On Sundays, I post about interesting content I came across during the previous week. Today I’ll look at how the media reacted to the Dropbox IPO filing.
On February 23, Dropbox, Inc. publicly filed an S-1 registration statement with the SEC to conduct an initial public offering of shares of Class A common stock. These preliminary prospectus filings generally get a solid amount of media attention, since they contain a gold mine of information about a company’s business model, financial health, culture and vision.
During my brief stint in the corporate communications and PR world, I learned that companies and their support teams pour a ton of energy into the S-1 filing. It’s the company’s biggest opportunity to publish a handcrafted narrative—an opportunity which is especially important given that quiet period rules severely limit the company’s ability to communicate after the filing. So whenever you read an S-1, you can safely bet that dozens of people sweated over every paragraph, chart and number—and those people are now extremely attuned to the reactions of the media, investors and other influential stakeholders. Did the key messages get through? Is any part of the story being misinterpreted?
To that end, one of the primary services provided by a corporate communications agency to an IPO client is continuous monitoring and analysis of media coverage. I thought it would be fun to dust off my old “coverage report” skills and see how the Dropbox filing has landed. Here’s what stood out to me…
Valuation is perhaps the trickiest subject for the company to handle from behind the scenes. It seems like Dropbox is working to guide expectations toward a valuation of roughly $7 to $8 billion—“people familiar with the offering” went on record with the WSJ peddling that range.
The most widely discussed valuation comps include:
- Box: A natural comp, given the similar storage offerings. Shira Ovide of Bloomberg’s Gadfly tweeted: “Hard truths for Dropbox: Box trades at 5x forward revenue. If Dropbox grows at the same rate as 2017 to $1.45B, then it’s (sic) valuation would be ~$7 billion. Not what Dropbox wants.”
- Private funding: This comparison stings. It was widely reported that Dropbox last raised private capital in 2014 at a $10 billion valuation.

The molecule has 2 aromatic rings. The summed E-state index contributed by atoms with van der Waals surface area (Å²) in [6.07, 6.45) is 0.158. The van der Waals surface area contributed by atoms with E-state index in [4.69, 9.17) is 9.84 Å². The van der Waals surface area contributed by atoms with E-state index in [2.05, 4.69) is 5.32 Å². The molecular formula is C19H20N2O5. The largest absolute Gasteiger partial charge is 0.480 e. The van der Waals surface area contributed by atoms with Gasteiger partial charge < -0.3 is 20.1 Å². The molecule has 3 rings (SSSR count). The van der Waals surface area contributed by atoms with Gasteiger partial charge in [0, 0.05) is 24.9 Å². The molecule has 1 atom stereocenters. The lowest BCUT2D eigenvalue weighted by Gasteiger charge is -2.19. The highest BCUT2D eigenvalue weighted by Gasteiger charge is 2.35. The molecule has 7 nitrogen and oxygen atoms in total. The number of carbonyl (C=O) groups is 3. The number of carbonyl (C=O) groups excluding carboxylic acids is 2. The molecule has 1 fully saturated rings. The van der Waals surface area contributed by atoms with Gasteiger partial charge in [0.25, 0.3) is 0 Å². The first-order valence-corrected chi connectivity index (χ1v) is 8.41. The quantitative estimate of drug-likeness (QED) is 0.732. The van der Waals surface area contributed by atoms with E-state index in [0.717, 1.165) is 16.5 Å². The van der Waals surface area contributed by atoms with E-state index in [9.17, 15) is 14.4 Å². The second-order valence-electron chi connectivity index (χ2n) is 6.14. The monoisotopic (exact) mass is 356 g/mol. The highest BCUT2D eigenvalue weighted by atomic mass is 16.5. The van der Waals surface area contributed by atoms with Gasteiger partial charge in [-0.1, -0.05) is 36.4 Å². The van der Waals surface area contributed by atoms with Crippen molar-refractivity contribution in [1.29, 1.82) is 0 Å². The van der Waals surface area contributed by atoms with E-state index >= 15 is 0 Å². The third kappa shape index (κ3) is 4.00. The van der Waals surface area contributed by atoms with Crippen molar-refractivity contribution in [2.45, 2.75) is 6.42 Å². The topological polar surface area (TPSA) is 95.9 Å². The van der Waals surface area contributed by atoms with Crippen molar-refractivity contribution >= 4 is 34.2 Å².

- Atlassian: Several outlets looked at Dropbox vs. Atlassian—a company that was mentioned as a competitor several times in the S-1. Recode writes that Atlassian has a revenue of about 15x, which would mean Dropbox could be valued at over $16 billion.
As much as a “down round” IPO wouldn’t be ideal, I’m wondering if Dropbox does want to set valuation expectations comparable to Box, and not Atlassian. Otherwise, “people familiar with the offering” probably wouldn’t have been whispering the $7 to $8 billion range the WSJ.
The Class A shares being offered to the public are entitled to one vote per share, while the Class B shares held by the founders and some investors have ten votes per share. Class C shares have no voting rights.
Some outlets reported this with no comment, while others noted that there has been recent pushback from investors and the SEC against dual-class structure (WSJ), or that FTSE Russell and S&P have said most newly public companies with such structure will be left out of their indexes (NYT). The FT wrote an entire separate article on the topic, noting the “structure has enraged many corporate governance campaigners.”
Comparisons to Snap
Dropbox is a unicorn company—and unfortunately for Dropbox, nearly all articles mentioned the disappointing performance of fellow unicorn Snap, a tech company that went public last year. MarketWatch published a direct comparison, writing that Dropbox only narrowly avoids several of Snap’s IPO mistakes.
- Dropbox included an infographic in the first pages of its filing, taking advantage of a popular tactic that seems to pay off. The five featured stats—500M+ registered users, 180+ countries, $1.1B+ revenue, 11M+ paying users, and 400B+ pieces of content—were heavily referenced in media coverage. Barron’s even re-printed part of the infographic. Since most people aren’t going to soldier through the full ~200 page filing, there’s no downside to highlighting the most attractive and relevant numbers up front.
- Unlike Spotify—which is shunning conventional underwriting by Wall Street banks—Dropbox has hired all the big guys, listing 12 banks in the prospectus with Goldman Sachs as the left lead.
- No one cared about the founders’ letter (except some tweets to say that it looked a lot like a poorly-scanned PDF). The founders’ letter has become standard for tech companies since Google started the trend in 2004. Maybe it’s because Dropbox’s mission to create “a fulfilling work life” isn’t very sexy compared to Mark Zuckerberg’s plans to connect the world. The crew at Dropbox might be bummed—but maybe it’s better to get zero coverage of your letter than be known for writing something zany or bizarre.